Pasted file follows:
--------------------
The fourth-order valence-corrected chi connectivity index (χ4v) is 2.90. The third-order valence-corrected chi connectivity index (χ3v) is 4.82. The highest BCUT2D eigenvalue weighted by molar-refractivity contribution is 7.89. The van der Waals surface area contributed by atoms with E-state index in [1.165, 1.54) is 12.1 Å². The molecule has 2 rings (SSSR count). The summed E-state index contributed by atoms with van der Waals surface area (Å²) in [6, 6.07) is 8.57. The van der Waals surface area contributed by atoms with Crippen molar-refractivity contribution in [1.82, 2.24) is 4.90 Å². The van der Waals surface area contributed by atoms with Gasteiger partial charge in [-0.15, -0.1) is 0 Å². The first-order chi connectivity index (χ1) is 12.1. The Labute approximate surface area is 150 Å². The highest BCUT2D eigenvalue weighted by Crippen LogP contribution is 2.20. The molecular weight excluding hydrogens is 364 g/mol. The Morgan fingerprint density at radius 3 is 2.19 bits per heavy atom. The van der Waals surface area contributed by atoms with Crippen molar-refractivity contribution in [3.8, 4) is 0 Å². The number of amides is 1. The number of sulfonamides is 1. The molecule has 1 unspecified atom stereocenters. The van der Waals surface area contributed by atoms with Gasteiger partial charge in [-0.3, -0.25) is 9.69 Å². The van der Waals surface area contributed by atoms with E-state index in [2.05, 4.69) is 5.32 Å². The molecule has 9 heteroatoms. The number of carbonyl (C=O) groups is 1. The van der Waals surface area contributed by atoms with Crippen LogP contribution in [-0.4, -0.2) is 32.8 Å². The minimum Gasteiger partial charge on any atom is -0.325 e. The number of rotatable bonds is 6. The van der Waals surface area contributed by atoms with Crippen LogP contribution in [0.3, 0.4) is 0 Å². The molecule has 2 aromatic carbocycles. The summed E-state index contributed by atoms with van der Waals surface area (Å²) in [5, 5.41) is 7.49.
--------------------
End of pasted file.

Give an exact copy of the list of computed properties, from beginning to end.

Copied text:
The fourth-order valence-corrected chi connectivity index (χ4v) is 2.90. The third-order valence-corrected chi connectivity index (χ3v) is 4.82. The highest BCUT2D eigenvalue weighted by molar-refractivity contribution is 7.89. The van der Waals surface area contributed by atoms with E-state index in [1.165, 1.54) is 12.1 Å². The molecule has 2 rings (SSSR count). The summed E-state index contributed by atoms with van der Waals surface area (Å²) in [6, 6.07) is 8.57. The van der Waals surface area contributed by atoms with Crippen molar-refractivity contribution in [1.82, 2.24) is 4.90 Å². The van der Waals surface area contributed by atoms with Gasteiger partial charge in [-0.15, -0.1) is 0 Å². The first-order chi connectivity index (χ1) is 12.1. The Labute approximate surface area is 150 Å². The highest BCUT2D eigenvalue weighted by Crippen LogP contribution is 2.20. The molecular weight excluding hydrogens is 364 g/mol. The Morgan fingerprint density at radius 3 is 2.19 bits per heavy atom. The van der Waals surface area contributed by atoms with Crippen molar-refractivity contribution in [3.8, 4) is 0 Å². The number of amides is 1. The number of sulfonamides is 1. The molecule has 1 unspecified atom stereocenters. The van der Waals surface area contributed by atoms with Gasteiger partial charge in [-0.3, -0.25) is 9.69 Å². The van der Waals surface area contributed by atoms with E-state index in [2.05, 4.69) is 5.32 Å². The molecule has 9 heteroatoms. The number of carbonyl (C=O) groups is 1. The van der Waals surface area contributed by atoms with Crippen LogP contribution in [-0.4, -0.2) is 32.8 Å². The minimum Gasteiger partial charge on any atom is -0.325 e. The number of rotatable bonds is 6. The van der Waals surface area contributed by atoms with Crippen LogP contribution in [0.3, 0.4) is 0 Å². The molecule has 2 aromatic carbocycles. The summed E-state index contributed by atoms with van der Waals surface area (Å²) in [5, 5.41) is 7.49.